Your daughter may well have put one week of non-drinking together, maybe a little more, over the last 6 weeks. She is trying, and failing, to hang on to sobriety. She is hopefully learning from every failure. She is gaining a little more insight each time she feels defeated and drinks again. It is not a waste of time. It is part of a difficult process. It is also a very difficult part of the process for the family to stand by and watch.
You talk about your hopes rising and falling alongside your daughter’s drinking.
A couple things. The first is to find a way to get off your daughter’s coattails, emotionally speaking. Riding so close behind her as she goes up and down is exhausting. Know that she is in a process, that the movement is towards recovery (Learning Module 1), and that your worry and thoughts can be modulated (Learning Module 7). The effects on you are so damaging. Redouble your efforts to get a handle on your feelings. The situation with your daughter may take time before it is completely resolved. You have no choice but to find ways to live with it.
Your analogy comparing the cycle of grief around a Loved One's relapse to the grief when somebody dies is a good one. Relapse for the family has its stages. Having the insight to (even sometimes, even imperfectly …) expect the shock, pain, anger, depression, and then hope, might help you step back from these very strong feelings. Maybe they still come on like a bomb, but you are more quickly able to realize the emotion that just exploded in front of you, and can talk yourself away from the blistering heat more quickly. Perhaps it looks like this:
She just relapsed. My chest is going to break open I am so infuriated. Fury, aha, okay, why? Yes, she relapsed. It makes sense to be angry. She told me she was going to a program. Instead she relapsed. She lied, she is always lying. She takes me for a fool. But this is part of the process: relapse, brief stop, relapse, slightly longer stop, brief relapse, etc. Deep breath. I have to get to that yoga class. I better call my therapist. Deep breath. I’ve learned relapse is part of the process. How do I know that she takes me for a fool. That is me projecting. She is never going to get sober. Me again, the ever and never’s, the all-negative thinking. She probably never even thought about me. Time to depersonalize. Okay, I feel a little better. She is bound to relapse, maybe again before it really stops.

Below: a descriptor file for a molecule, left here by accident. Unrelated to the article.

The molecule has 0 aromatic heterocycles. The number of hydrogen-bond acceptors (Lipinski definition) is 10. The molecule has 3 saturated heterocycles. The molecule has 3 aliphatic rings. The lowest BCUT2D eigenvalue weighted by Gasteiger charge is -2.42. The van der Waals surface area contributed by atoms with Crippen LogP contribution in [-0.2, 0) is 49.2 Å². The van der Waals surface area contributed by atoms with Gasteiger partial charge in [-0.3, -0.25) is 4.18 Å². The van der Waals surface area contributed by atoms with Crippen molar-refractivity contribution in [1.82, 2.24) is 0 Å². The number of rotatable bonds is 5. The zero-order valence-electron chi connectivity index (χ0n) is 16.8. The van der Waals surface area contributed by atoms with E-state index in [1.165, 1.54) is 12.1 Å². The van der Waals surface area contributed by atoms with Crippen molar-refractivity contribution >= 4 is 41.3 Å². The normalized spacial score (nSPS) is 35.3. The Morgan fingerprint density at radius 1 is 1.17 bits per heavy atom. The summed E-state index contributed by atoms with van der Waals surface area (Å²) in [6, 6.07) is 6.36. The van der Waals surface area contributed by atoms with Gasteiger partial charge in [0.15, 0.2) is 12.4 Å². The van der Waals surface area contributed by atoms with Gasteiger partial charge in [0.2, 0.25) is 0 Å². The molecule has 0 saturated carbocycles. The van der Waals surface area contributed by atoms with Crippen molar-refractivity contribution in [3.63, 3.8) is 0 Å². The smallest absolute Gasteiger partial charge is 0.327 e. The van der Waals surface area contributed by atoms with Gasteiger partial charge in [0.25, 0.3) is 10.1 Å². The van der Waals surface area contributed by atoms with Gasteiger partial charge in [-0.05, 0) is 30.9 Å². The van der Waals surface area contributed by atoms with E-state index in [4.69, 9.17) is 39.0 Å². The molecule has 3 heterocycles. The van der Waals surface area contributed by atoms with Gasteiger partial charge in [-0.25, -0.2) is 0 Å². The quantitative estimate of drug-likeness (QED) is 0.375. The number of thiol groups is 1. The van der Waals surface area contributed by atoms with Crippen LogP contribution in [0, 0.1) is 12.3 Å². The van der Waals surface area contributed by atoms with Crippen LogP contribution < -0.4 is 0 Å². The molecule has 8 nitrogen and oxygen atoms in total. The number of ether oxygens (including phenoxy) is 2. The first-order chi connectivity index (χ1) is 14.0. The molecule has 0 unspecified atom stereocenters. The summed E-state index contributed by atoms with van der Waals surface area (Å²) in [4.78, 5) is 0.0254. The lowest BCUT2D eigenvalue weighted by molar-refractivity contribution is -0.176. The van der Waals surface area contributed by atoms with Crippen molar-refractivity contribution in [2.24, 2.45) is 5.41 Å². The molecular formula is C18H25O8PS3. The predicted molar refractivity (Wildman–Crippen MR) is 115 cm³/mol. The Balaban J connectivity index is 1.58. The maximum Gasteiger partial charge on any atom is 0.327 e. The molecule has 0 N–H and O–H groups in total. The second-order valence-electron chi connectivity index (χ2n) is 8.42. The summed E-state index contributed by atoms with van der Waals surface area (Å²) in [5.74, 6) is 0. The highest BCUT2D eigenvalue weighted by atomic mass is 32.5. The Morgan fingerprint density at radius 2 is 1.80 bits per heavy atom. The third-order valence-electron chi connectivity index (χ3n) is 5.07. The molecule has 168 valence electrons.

I am sending this paragraph to Laurie and Annie…it is a good topic for a podcast.
Next, let’s not wait for the recovery coach to come through. Your daughter needs a detailed list of detoxes in the area, inpatient residential, intensive outpatient programs, a psychiatrist, a therapist, and some solid, close-by, self-help meetings. You are going to have to do this. Give the list to your daughter and tell her you’ll help her with anything she wants to try.
The question of when to reward and when to step away and allow natural consequences is never easy to answer. Your daughter says she is starting a program. Maybe. I’d like to see the boyfriend watch the modules. I’d like to see the circle around her more unified, talking and sharing information. In this way, you can gauge what she does (vs. what she says) and thus become better informed of her patterns. Knowing the patterns can make you a little clearer when to reward and when to step away. Remember, it will always be a bit grey. You will make mistakes.
It’s so easy to write this, yet it can be so hard to do. Your willingness to be on this site and to look for help motivates all of us to keep trying. Thank you.